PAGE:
Siem Reap also banned dog meat in July 2020, which was seen as a progressive step for the city and the Kingdom.

The expat and tourist community is very social in Siem Reap, which often means meeting up in the evenings for drinks, cocktails, or live music with Pub Street the focal point of the city’s nightlife.

Miss Wongs is great for an evening cocktail but there is also a growing craft beer scene in Siem Reap, you can visit the BrewPub for local crafts on tap.

Long's Bar is another popular Western-style bar serving great cocktails, located in one of the many laneways which are home to countless bars and eateries. Soul Train Reggae Bar is also popular and offers music and affordable drinks and a mixed crowd.

Pub Street caters for everyone with a wide selection of venus, affordable local drinks and it is a fun place to visit every once in a while if you are living in Siem Reap and a must-do if you are visiting only once. 

There are also some late-night venues and clubs in the area central to Siem Reap such as Temple Club and X-Bar.

Local cultural shows are plentiful, often including catering and drinks for large tour groups. The Phare Cambodian Circus is very popular and comes highly recommended.

There are many companies in Cambodia operating long-distance bus services between Siem Reap and Phnom Penh or to other destinations in the Kingdom. Operating companies include: Giant Iibs, Capitol Transport, Neak Krohorm, Sorya Transport, Mekong Express, Paramount Angkor Express. 

The waterways can be navigated between Phnom Penh and Siem Reap by boats, the general voyage is about 5 or 6 hours. However, this is dependent on the season (rainy season would be better) and the boats are sometimes forced to alter their timetable based on the levels of the rivers. 

Within Siem Reap, tuk-tuks are the most popular forms of transport and ride-hailing apps are now popular  (such as Grab or PassApp). In Siem Reap, foreigners are not meant to be allowed to rent motorcycles and bicycles are becoming more and more popular and can be rented from hotels and shops in the city at a price of $ 1-2 a day. Electric bikes have also become another option.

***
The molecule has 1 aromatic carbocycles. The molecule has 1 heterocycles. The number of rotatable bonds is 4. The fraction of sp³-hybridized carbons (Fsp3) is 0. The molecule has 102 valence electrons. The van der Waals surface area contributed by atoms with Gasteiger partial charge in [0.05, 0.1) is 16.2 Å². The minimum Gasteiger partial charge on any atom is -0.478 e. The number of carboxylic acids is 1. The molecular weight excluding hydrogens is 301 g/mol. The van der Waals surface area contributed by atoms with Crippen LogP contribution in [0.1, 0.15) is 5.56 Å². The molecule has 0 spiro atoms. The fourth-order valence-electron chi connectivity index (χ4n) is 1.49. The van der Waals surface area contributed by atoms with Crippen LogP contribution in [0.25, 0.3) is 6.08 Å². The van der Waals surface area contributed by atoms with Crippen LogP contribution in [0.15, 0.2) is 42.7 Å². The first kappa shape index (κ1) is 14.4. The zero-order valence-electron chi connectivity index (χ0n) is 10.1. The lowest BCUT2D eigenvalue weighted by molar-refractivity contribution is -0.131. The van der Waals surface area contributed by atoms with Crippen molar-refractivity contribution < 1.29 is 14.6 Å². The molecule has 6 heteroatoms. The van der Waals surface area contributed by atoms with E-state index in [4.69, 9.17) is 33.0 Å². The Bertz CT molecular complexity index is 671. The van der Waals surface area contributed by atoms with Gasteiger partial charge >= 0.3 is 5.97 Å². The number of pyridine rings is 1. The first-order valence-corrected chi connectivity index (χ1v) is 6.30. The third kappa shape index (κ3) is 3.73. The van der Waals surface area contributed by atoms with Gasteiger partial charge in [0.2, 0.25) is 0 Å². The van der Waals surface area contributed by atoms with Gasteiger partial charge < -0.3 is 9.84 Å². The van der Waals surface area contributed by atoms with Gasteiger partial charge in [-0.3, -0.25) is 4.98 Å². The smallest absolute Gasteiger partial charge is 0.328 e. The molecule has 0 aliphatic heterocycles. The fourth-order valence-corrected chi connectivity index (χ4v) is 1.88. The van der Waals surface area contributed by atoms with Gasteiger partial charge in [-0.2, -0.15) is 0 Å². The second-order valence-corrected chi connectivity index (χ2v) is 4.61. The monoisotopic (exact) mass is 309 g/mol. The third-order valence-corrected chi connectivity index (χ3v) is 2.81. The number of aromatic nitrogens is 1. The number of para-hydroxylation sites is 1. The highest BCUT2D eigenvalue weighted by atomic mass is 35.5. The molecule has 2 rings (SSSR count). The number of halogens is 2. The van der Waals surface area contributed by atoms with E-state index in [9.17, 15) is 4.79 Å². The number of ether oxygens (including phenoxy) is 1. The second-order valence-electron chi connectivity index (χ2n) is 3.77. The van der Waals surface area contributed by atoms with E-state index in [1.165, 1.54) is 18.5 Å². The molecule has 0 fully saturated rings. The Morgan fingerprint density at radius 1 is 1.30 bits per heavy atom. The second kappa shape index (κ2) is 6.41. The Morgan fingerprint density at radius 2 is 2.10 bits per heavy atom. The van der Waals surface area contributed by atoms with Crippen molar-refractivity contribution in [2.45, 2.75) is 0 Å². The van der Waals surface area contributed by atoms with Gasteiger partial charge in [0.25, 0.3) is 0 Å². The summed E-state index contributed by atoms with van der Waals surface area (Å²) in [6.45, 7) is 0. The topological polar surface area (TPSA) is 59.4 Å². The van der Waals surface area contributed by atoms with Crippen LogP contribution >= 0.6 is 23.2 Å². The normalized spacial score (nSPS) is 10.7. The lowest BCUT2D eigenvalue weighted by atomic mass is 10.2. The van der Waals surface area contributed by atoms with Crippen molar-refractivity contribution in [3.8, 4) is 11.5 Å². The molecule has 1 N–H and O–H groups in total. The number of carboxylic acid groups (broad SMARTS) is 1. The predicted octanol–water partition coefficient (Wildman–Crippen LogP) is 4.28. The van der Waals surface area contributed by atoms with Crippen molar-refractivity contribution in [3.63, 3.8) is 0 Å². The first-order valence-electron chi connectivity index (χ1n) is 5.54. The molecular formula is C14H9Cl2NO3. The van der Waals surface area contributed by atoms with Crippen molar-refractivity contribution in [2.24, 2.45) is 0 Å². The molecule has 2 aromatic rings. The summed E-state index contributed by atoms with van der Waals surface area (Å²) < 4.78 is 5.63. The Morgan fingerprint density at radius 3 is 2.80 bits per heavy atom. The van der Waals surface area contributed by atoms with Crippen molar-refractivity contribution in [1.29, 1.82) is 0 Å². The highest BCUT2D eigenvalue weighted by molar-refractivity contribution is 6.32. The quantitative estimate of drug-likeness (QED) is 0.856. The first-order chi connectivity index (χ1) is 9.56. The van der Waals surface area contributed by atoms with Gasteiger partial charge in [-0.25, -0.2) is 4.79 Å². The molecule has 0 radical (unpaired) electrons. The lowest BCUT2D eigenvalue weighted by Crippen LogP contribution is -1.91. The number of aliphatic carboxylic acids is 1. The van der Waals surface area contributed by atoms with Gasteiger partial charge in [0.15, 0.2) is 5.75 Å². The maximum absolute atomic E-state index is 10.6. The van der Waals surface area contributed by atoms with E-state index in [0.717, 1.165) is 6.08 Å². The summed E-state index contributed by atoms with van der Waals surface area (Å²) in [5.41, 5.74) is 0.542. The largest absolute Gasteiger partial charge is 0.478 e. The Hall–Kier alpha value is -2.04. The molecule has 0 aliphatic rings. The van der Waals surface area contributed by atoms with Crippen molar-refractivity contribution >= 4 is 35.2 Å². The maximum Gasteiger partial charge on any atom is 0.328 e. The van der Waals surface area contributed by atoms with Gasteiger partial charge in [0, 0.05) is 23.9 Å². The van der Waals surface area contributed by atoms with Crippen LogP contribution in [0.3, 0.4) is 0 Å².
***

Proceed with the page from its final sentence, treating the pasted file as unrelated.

Taxis are available and can be rented for inner city travel or to explore the temples as well as more comfortable trips between cities, such as to Phnom Penh. Prices should be negotiated and the times can be more flexible.

With many hotel accommodation options, transportation will be provided to and from the airport or for day trips.

The province’s Angkor Wat temple complex has turned Siem Reap into a world-renowned travel destination, and it received 2.2 million foreign tourists in 2019. 

International education in Siem Reap lags behind the capital’s (Phnom Penh) offerings, although an increasing number of international schools have opened. 

The city is home to the Royal Angkor International Hospital, which is affiliated with Bangkok Hospital Medical Center and provides ambulance and medevac services

The Siem Reap International Airport is currently the second biggest airport in the Kingdom and 3.9 million passengers used the Siem Reap International Airport in 2019. 

The site for the new airport is 51km southeast of downtown Siem Reap and 40km from Angkor Archaeological Park. It is due to be completed by 2023 and once finished, the airport will have a maximum handling capacity of 10 million passengers per annum.

Explore the Area

Siem Reap is located about 314 kilometres northwest of Phnom Penh, connected by National Road 6. The city is divided into 11 districts with one central town and 13 Sangkats, including 87 communes and 921 villages. 

The province is home to the Tonle Sap Lake, the largest freshwater lake in Southeast Asia and the vast waterway was deemed the first Biosphere Reserve by UNESCO in 1997. This area is also home to many Vietnamese and Cham communities living in floating villages around the lake.

Phnom Kulen National Park is also located in the province, approximately 48 kilometres from the Siem Reap city centre. It attracts visitors to its two waterfalls and the two sites most popular are the Thousand Lingas at Kbal Spean, and Preah Ang Thom pagoda with its giant reclining Buddha. 

Given its cultural heritage and ecological features, Siem Reap is a key contributor to Cambodia’s tourism industry, a key pillar of the Cambodian economy.


Real Estate in Siem Reap


Khans in Siem Reap